‘It’s a rollercoaster’: Families with students in sports have tough time following changing guidelines
MEAD, Wash. – Constant changes to testing and mask guidelines are making it hard for families and students participating in sports to stay on the ball.
It’s possible guidelines will continue to change as the Washington Department of Health continues to look at the guidance for students.
In mid-December, DOH changed the testing guidance for students playing in sports because of a wrestling tournament outbreak in western Washington. Just a few days ago, it changed again.
Previously, students participating in sports had to be tested three times a week. The recent change said students only need to be tested on competition days. DOH changed the guidance because testing supplies are strained.
While the guidance could help with COVID testing demands in some areas, the Greater Spokane League director Ken VanSickle said some students will still have to test multiple times a week when there are multiple games.
“We could have some teams testing more than three times a week if they have four games in a given week,” he said.
Masks are also now required again during practice when they weren’t in the previous guidance.
“It’s a rollercoaster. It’s up and down, one season to the next, the guidance changes,” said Andy Prado, the dad of a Mt. Spokane High basketball player and former football player.
His son, Aiden, is in his senior year. So, to see him play in sports is important. It’s difficult in a pandemic because games continue to get canceled or rescheduled. It has to be done when too many students on one team would test positive for COVID.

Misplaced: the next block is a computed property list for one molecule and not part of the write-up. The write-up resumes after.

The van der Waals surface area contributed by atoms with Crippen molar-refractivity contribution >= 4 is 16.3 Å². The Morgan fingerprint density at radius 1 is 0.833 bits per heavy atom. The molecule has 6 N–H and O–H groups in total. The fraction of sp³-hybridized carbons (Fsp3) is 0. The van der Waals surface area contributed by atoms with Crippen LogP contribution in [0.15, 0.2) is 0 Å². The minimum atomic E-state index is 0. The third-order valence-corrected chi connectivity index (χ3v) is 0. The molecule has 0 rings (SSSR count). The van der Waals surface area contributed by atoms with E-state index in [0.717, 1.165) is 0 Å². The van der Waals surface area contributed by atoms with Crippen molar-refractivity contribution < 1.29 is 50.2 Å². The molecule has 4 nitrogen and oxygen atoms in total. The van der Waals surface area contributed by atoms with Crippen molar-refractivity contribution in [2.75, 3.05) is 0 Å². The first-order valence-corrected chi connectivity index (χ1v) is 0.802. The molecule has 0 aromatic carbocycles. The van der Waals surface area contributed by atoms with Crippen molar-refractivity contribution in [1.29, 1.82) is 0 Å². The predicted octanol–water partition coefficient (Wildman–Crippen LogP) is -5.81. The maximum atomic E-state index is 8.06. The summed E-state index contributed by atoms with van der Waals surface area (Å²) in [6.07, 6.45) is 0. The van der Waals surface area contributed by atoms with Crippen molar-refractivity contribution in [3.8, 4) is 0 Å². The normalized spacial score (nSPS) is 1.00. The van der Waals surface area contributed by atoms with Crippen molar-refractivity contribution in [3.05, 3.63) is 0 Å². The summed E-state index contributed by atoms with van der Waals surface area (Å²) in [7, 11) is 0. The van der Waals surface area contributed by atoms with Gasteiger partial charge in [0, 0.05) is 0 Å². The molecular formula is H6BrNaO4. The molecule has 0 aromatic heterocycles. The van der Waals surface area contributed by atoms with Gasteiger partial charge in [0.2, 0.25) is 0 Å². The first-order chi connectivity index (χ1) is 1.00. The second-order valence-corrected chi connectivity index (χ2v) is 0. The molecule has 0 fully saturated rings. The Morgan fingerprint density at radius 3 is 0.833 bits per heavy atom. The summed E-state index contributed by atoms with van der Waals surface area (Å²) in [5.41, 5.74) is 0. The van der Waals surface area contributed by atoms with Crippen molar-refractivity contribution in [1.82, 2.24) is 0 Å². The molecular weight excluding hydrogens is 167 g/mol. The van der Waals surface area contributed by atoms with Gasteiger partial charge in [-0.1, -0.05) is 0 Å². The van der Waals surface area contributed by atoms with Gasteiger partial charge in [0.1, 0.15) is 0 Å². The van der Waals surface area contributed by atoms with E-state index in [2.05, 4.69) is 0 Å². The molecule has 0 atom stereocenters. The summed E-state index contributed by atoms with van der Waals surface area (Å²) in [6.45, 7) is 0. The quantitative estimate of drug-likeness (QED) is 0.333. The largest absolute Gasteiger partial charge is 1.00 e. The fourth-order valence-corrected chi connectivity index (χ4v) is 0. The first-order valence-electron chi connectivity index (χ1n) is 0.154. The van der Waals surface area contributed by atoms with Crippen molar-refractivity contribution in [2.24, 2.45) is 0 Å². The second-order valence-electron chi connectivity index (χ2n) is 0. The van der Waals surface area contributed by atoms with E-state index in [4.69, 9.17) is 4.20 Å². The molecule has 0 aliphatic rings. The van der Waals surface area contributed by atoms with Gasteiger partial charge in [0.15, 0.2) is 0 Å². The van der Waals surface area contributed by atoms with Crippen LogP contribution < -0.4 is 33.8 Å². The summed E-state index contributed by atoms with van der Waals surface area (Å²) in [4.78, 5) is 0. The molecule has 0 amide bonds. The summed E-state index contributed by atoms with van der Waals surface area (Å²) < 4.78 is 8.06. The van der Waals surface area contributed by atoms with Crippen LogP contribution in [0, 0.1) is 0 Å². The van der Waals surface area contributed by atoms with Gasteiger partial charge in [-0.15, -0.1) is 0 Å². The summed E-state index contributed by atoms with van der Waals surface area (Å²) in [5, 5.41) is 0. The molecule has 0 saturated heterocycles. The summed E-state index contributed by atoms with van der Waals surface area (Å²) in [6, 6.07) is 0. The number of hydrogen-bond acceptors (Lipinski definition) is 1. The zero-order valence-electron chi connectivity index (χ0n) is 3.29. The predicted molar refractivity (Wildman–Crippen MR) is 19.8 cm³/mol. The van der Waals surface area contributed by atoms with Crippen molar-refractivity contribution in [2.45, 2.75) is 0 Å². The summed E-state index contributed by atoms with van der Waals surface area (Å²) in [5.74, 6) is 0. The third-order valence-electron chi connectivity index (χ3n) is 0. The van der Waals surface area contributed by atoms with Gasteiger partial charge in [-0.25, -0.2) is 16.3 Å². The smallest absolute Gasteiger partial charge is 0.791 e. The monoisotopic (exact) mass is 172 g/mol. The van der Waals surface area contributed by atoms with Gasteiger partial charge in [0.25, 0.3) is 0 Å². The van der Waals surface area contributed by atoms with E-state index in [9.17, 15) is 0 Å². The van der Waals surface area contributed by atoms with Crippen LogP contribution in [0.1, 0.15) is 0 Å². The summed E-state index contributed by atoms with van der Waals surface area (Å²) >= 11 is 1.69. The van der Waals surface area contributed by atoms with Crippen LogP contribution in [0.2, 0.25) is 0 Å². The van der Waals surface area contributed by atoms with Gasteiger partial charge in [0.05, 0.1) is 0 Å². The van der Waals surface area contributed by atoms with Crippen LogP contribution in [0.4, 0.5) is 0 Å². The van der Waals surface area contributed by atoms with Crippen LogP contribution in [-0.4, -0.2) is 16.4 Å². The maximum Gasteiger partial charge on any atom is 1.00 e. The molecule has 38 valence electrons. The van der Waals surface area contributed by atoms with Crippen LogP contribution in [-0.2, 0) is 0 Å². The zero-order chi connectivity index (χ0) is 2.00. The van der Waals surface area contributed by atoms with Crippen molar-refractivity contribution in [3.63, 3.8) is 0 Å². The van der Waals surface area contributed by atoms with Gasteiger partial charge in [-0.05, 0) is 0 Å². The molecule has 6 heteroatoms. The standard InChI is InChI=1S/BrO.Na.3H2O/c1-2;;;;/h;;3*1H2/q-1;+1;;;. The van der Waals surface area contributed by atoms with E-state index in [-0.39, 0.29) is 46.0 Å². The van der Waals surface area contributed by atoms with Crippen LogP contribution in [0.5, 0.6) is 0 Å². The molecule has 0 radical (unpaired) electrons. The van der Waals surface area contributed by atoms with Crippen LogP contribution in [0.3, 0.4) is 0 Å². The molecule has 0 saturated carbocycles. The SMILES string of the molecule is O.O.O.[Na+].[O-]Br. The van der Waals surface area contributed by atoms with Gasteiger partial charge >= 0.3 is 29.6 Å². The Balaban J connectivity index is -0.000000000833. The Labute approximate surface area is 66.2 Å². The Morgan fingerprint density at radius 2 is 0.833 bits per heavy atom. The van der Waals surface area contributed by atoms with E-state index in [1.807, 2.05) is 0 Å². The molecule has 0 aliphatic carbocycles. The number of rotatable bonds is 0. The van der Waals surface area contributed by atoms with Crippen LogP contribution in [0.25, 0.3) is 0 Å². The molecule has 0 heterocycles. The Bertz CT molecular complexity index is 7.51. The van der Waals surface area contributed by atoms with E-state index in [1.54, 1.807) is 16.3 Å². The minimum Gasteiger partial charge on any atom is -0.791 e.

VanSickle said more than 50 basketball games had to be rescheduled in divisions 2A, 3A and 4A so far this season.
“You’re looking at 32 varsity teams, and so everybody’s had to reschedule, reshuffle. That doesn’t include all the lower-level games,” he said.
Although it can be too much seeing all the constant changes to sports guidelines for students because of COVID, Prado is glad his son can still at least play.
“Mask up to lace up, I’m telling you. Whatever we got to do to keep these kids in whatever realm they’re playing in, I think, is a good thing,” Prado said. “The years go by so quick and the seasons aren’t really that long.”
For more information on the guidelines for students participating in sports, click here.
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